This video features an heated debate between Bill Clinton and Jerry Brown during the 1992 Democratic Primaries. Things get personal when Brown attacks Hillary
Republican Meg Whitman has released more video clips of Bill Clinton making the case against Jerry Brown. Of course, this was in 1992 and Jerry was running for the Democratic nomination for President but the stuff is pretty good anyway.
Former President Bill Clinton invoking the Oklahoma City bombings in describing Tea Party protests is pure Saul Alinsky tactical diversion.
Congressional Democrat and national union leaders know they are losing the war on ideas and there is a sea-change coming at the November midterm elections. They want to minimize the damage and hence they send out Bill Clinton to call every Tea Party protester terrorists.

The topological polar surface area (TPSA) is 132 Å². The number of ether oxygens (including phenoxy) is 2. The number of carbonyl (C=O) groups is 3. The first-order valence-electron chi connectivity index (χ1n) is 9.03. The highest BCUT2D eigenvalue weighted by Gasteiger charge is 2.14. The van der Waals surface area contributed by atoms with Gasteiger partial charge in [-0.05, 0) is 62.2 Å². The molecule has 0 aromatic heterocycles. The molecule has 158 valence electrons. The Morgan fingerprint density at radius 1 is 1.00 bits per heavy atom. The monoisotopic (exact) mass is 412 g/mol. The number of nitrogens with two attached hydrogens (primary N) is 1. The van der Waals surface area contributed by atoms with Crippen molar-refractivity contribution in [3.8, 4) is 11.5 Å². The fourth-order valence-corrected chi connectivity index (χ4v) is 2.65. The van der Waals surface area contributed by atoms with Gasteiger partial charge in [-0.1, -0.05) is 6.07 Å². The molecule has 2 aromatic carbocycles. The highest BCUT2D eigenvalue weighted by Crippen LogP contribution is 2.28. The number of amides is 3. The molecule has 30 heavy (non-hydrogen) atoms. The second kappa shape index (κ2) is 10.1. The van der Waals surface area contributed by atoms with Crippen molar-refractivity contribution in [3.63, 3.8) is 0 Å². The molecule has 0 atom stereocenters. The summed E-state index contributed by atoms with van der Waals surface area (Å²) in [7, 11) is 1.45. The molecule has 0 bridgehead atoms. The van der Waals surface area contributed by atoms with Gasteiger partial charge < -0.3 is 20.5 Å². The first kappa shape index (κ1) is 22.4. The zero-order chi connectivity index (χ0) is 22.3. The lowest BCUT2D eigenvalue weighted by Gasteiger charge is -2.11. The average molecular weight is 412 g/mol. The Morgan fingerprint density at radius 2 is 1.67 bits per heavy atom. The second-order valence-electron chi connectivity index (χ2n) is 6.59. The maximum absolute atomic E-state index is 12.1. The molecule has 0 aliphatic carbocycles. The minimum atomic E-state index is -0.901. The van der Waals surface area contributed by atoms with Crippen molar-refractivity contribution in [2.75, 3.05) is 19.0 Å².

But, Americans will NOT be fooled liked they were during the George W Bush years with the derisive tactics.
It is not a question as whether Democrats lose their large majority in the Congress. It is by how much they lose and if they are relegated to minority status in the House and Senate.
The Saul Alinsky organizing tactics are being used by the MSM and the LEFT to attack the Tea Party protests.
Because President Obama, the community organizer, and the congressional Democrats are poised to lose massively at the polls in November because of their FAILED policies.
And, because they don’t have George W. Bush to kick around any more. The most laughable moment is the Democrats sending out Bill Clinton to compare the Tea Party folks with domestic terrorist Timothy McVeigh and the Oklahoma City terrorist bombings.
Former President Bill Clinton warned Friday that the anger some members of the Tea Party movement express about higher taxes and the size of government could feed the same right-wing extremism that led to the Oklahoma City bombing in 1995, which killed 168 people and injured hundreds more.
“Before the bombing occurred, there was a sort of fever in America,” Clinton said at a symposium commemorating the 15th anniversary of the bombing. “Meanwhile, the fabric of American life had been unraveling. More and more people who had a hard time figuring out where they fit in, it is true that we see some of that today.”